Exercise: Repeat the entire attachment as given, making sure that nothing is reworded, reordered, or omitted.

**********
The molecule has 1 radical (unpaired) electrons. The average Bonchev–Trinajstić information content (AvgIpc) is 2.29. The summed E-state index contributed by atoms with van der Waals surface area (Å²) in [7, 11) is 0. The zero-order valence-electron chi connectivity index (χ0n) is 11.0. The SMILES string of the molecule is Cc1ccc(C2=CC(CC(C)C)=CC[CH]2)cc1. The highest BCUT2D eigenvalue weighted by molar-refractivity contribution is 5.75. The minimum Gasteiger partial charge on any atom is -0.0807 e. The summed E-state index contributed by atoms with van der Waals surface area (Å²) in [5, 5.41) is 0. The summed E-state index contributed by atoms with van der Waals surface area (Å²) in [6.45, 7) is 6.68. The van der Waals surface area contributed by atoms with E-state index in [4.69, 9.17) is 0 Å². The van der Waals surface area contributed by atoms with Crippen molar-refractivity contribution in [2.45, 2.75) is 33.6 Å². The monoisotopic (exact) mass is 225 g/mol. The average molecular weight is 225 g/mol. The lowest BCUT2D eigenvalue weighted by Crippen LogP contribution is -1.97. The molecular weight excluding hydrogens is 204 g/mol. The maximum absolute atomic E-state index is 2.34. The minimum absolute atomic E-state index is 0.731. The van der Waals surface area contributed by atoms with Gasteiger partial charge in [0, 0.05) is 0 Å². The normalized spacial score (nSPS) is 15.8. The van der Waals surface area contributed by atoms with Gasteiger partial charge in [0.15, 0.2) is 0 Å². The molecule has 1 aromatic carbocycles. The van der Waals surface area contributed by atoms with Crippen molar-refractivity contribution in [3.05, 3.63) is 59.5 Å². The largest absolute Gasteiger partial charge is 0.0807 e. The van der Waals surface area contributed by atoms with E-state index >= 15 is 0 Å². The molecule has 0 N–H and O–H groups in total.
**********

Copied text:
The molecule has 1 radical (unpaired) electrons. The average Bonchev–Trinajstić information content (AvgIpc) is 2.29. The summed E-state index contributed by atoms with van der Waals surface area (Å²) in [7, 11) is 0. The zero-order valence-electron chi connectivity index (χ0n) is 11.0. The SMILES string of the molecule is Cc1ccc(C2=CC(CC(C)C)=CC[CH]2)cc1. The highest BCUT2D eigenvalue weighted by molar-refractivity contribution is 5.75. The minimum Gasteiger partial charge on any atom is -0.0807 e. The summed E-state index contributed by atoms with van der Waals surface area (Å²) in [5, 5.41) is 0. The summed E-state index contributed by atoms with van der Waals surface area (Å²) in [6.45, 7) is 6.68. The van der Waals surface area contributed by atoms with E-state index in [4.69, 9.17) is 0 Å². The van der Waals surface area contributed by atoms with Crippen molar-refractivity contribution in [2.45, 2.75) is 33.6 Å². The monoisotopic (exact) mass is 225 g/mol. The average molecular weight is 225 g/mol. The lowest BCUT2D eigenvalue weighted by Crippen LogP contribution is -1.97. The molecular weight excluding hydrogens is 204 g/mol. The maximum absolute atomic E-state index is 2.34. The minimum absolute atomic E-state index is 0.731. The van der Waals surface area contributed by atoms with Gasteiger partial charge in [0, 0.05) is 0 Å². The normalized spacial score (nSPS) is 15.8. The van der Waals surface area contributed by atoms with Gasteiger partial charge in [0.15, 0.2) is 0 Å². The molecule has 1 aromatic carbocycles. The van der Waals surface area contributed by atoms with Crippen molar-refractivity contribution in [3.05, 3.63) is 59.5 Å². The largest absolute Gasteiger partial charge is 0.0807 e. The van der Waals surface area contributed by atoms with E-state index >= 15 is 0 Å². The molecule has 0 N–H and O–H groups in total.